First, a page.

Hundreds of Ethiopian female migrants who had been stranded for months in Lebanon, will remain stranded indefinitely as flights scheduled to evacuate them this week have been cancelled. They are just a small share of the thousands of Ethiopian workers stuck in the Middle Eastern country due to global travel restrictions prompted by the Covid-19 pandemic.
Some 530 migrants seeking repatriation had expected to board government chartered Ethiopian Airlines flights home. Evacuation flights had been cancelled due to Covid-19 fears and a dearth of mandatory quarantine space in Addis Ababa, according to an Ethiopian government official, who spoke on conditions of anonymity as they didn’t have authorization.
The would-be passengers had left Ethiopia to find work in Lebanon as live-in domestic workers. There are an estimated 150,000 Ethiopian women in Lebanon, most having flocked there in search of jobs that pay as little as $150 a month. The trend, which started in the 1990s, has enabled remittances as a vital source of income for impoverished families in Ethiopia.
But since late 2019, Lebanon’s economic woes has seen the Lebanese pound lose half of its original value, while the country eventually defaulted on its external debts. Domestic workers were laid off en masse, or had their salaries withheld.
Unemployed, out of money and with little prospects in a country now struggling to contain Covid-19 infections, Ethiopian women have sought to escape Lebanon for some eight months now. The first of them were scheduled to depart from Beirut’s Rafic Hariri International Airport yesterday. The second flight was to leave today.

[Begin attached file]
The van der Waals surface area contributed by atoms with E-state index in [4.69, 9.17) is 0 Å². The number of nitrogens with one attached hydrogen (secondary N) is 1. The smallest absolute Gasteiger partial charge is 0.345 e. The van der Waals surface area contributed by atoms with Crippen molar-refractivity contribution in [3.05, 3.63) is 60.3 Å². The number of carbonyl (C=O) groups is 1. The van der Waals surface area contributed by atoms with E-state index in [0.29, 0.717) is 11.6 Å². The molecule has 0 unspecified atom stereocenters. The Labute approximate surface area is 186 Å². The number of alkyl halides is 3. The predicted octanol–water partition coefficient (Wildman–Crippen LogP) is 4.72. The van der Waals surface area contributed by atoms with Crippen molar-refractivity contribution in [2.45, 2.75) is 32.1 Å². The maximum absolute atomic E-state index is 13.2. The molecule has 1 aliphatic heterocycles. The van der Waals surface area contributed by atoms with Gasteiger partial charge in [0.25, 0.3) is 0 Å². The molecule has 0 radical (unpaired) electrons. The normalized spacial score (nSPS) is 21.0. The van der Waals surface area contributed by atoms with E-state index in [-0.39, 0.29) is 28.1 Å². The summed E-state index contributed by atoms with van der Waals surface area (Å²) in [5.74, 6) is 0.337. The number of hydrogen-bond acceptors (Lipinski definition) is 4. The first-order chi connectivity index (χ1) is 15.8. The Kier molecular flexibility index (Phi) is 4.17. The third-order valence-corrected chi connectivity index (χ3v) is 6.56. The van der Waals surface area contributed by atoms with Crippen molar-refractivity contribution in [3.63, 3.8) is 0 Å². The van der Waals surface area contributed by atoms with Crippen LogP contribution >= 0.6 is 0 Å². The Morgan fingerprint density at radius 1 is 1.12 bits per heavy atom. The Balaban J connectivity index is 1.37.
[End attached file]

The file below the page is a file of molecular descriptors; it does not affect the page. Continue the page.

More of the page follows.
“I’m frustrated,” says Samia, 28, who has been stuck, unemployed in the Middle Eastern country for weeks. “I was supposed to be back home today. Because of the lockdown in Lebanon there are no jobs, I can’t even afford bread.” Like other workers she declined to disclose her last name for fear of retaliation from Ethiopian authorities.
“It wasn’t our decision to cancel the flights,” Ethiopian Airlines’ Beirut office manager Daniel Tsige wrote in response to texted queries. “You’d have to contact the consulate to get an official response.”
From the migrants slated for departure this week, Ethiopia’s consulate had collected $550 registration fees for the repatriation flights. Ethiopian diplomats in Beirut are yet to clarify if the flights will even be rescheduled. Phone calls to Ethiopia’s Beirut based Consul Aklilu Tatere went unanswered.
“That money could cover our rent,” says Helen, 20, who also missed out on the flight. She shares a cramped room with six other Ethiopians in Beirut. “If they don’t send me home, they should refund me.”
Rampant abuse in Lebanese in households leads to an average of two maids dying weekly in Lebanon, according to Lebanese intelligence. Despite the dangers, poverty and skyrocketing living costs continue to drive tens of thousands of Ethiopian women like Samia and Helen to Lebanon in search of work, each year.
In 2008, the Ethiopian government banned its citizens from traveling for work purposes to Lebanon, in an attempt to curb ghastly numbers of deaths of its citizens there. But the ban has never been enforced. At around the same time of the ban, Ethiopian inflation rates soared to record highs, triggering an uptick in numbers of Ethiopians seeking work in the Middle East. Today, three quarters of all domestic workers in Lebanon are Ethiopians.
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